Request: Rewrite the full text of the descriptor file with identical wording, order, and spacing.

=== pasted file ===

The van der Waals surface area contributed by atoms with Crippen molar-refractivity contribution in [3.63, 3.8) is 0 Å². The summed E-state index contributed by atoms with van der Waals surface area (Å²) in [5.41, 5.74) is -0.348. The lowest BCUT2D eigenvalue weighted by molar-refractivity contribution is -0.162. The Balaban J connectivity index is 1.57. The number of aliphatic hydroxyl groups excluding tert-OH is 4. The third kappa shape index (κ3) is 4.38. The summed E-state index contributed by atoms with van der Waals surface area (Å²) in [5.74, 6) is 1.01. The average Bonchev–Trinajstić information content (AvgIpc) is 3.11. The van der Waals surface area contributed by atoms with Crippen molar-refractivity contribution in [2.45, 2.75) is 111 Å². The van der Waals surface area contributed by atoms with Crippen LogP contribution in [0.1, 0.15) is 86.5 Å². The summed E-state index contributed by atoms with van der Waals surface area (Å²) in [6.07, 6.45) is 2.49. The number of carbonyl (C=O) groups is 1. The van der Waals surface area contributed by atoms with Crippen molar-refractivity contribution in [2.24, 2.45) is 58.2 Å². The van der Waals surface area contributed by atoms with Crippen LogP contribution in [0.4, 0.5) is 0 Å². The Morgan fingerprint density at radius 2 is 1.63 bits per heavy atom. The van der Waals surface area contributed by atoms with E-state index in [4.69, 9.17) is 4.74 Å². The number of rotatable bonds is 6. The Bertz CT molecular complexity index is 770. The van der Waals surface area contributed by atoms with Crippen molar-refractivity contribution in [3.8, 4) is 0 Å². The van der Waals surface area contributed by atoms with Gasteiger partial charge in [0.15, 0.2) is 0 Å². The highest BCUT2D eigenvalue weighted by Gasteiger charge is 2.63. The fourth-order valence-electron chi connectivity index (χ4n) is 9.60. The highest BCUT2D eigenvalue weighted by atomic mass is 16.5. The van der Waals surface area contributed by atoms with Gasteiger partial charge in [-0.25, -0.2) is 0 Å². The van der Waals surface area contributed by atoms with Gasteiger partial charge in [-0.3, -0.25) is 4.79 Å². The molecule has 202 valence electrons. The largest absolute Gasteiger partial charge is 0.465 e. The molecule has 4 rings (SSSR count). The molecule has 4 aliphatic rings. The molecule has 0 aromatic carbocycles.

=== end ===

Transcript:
The van der Waals surface area contributed by atoms with Crippen molar-refractivity contribution in [3.63, 3.8) is 0 Å². The summed E-state index contributed by atoms with van der Waals surface area (Å²) in [5.41, 5.74) is -0.348. The lowest BCUT2D eigenvalue weighted by molar-refractivity contribution is -0.162. The Balaban J connectivity index is 1.57. The number of aliphatic hydroxyl groups excluding tert-OH is 4. The third kappa shape index (κ3) is 4.38. The summed E-state index contributed by atoms with van der Waals surface area (Å²) in [5.74, 6) is 1.01. The average Bonchev–Trinajstić information content (AvgIpc) is 3.11. The van der Waals surface area contributed by atoms with Crippen molar-refractivity contribution in [2.45, 2.75) is 111 Å². The van der Waals surface area contributed by atoms with Crippen LogP contribution in [0.1, 0.15) is 86.5 Å². The summed E-state index contributed by atoms with van der Waals surface area (Å²) in [6.07, 6.45) is 2.49. The number of carbonyl (C=O) groups is 1. The van der Waals surface area contributed by atoms with Crippen molar-refractivity contribution in [2.24, 2.45) is 58.2 Å². The van der Waals surface area contributed by atoms with Crippen LogP contribution in [0.4, 0.5) is 0 Å². The Morgan fingerprint density at radius 2 is 1.63 bits per heavy atom. The van der Waals surface area contributed by atoms with E-state index in [4.69, 9.17) is 4.74 Å². The number of rotatable bonds is 6. The Bertz CT molecular complexity index is 770. The van der Waals surface area contributed by atoms with Crippen molar-refractivity contribution in [3.8, 4) is 0 Å². The van der Waals surface area contributed by atoms with Gasteiger partial charge in [0.15, 0.2) is 0 Å². The highest BCUT2D eigenvalue weighted by Gasteiger charge is 2.63. The fourth-order valence-electron chi connectivity index (χ4n) is 9.60. The highest BCUT2D eigenvalue weighted by atomic mass is 16.5. The van der Waals surface area contributed by atoms with Gasteiger partial charge in [-0.25, -0.2) is 0 Å². The van der Waals surface area contributed by atoms with Gasteiger partial charge in [-0.3, -0.25) is 4.79 Å². The molecule has 202 valence electrons. The largest absolute Gasteiger partial charge is 0.465 e. The molecule has 4 rings (SSSR count). The molecule has 4 aliphatic rings. The molecule has 0 aromatic carbocycles.